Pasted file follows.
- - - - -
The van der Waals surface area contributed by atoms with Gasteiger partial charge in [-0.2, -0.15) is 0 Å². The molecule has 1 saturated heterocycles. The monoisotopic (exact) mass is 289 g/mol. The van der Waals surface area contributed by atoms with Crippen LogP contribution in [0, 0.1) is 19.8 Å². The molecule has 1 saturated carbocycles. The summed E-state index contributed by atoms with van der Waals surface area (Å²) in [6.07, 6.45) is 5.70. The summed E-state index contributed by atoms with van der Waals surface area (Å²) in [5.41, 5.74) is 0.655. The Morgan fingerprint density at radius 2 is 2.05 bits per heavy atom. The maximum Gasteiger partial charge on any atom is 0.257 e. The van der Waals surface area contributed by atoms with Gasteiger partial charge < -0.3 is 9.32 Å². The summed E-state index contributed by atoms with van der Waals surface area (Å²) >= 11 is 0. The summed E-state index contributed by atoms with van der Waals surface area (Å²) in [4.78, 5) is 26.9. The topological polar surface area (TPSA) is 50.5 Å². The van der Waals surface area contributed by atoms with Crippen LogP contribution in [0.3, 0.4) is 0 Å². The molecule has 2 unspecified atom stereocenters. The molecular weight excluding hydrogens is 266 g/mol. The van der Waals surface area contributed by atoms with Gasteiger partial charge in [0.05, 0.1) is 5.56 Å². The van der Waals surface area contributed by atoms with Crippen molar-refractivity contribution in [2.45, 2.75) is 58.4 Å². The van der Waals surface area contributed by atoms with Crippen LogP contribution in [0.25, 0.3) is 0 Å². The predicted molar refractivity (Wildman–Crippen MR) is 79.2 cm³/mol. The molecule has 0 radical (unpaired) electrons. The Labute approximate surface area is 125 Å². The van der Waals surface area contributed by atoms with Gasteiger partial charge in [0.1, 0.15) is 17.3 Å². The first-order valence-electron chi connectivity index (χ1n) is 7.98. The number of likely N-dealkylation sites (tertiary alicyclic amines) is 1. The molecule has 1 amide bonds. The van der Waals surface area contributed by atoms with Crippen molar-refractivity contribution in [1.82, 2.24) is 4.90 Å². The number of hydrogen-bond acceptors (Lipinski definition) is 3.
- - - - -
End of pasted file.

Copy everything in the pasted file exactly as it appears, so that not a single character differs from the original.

The van der Waals surface area contributed by atoms with Gasteiger partial charge in [-0.2, -0.15) is 0 Å². The molecule has 1 saturated heterocycles. The monoisotopic (exact) mass is 289 g/mol. The van der Waals surface area contributed by atoms with Crippen LogP contribution in [0, 0.1) is 19.8 Å². The molecule has 1 saturated carbocycles. The summed E-state index contributed by atoms with van der Waals surface area (Å²) in [6.07, 6.45) is 5.70. The summed E-state index contributed by atoms with van der Waals surface area (Å²) in [5.41, 5.74) is 0.655. The Morgan fingerprint density at radius 2 is 2.05 bits per heavy atom. The maximum Gasteiger partial charge on any atom is 0.257 e. The van der Waals surface area contributed by atoms with Gasteiger partial charge < -0.3 is 9.32 Å². The summed E-state index contributed by atoms with van der Waals surface area (Å²) >= 11 is 0. The summed E-state index contributed by atoms with van der Waals surface area (Å²) in [4.78, 5) is 26.9. The topological polar surface area (TPSA) is 50.5 Å². The van der Waals surface area contributed by atoms with Crippen LogP contribution in [0.3, 0.4) is 0 Å². The molecule has 2 unspecified atom stereocenters. The molecular weight excluding hydrogens is 266 g/mol. The van der Waals surface area contributed by atoms with Gasteiger partial charge in [0.05, 0.1) is 5.56 Å². The van der Waals surface area contributed by atoms with Crippen molar-refractivity contribution in [2.45, 2.75) is 58.4 Å². The van der Waals surface area contributed by atoms with Crippen LogP contribution in [0.25, 0.3) is 0 Å². The predicted molar refractivity (Wildman–Crippen MR) is 79.2 cm³/mol. The molecule has 0 radical (unpaired) electrons. The Labute approximate surface area is 125 Å². The van der Waals surface area contributed by atoms with Gasteiger partial charge in [0.1, 0.15) is 17.3 Å². The first-order valence-electron chi connectivity index (χ1n) is 7.98. The number of likely N-dealkylation sites (tertiary alicyclic amines) is 1. The molecule has 1 amide bonds. The van der Waals surface area contributed by atoms with Crippen molar-refractivity contribution in [1.82, 2.24) is 4.90 Å². The number of hydrogen-bond acceptors (Lipinski definition) is 3.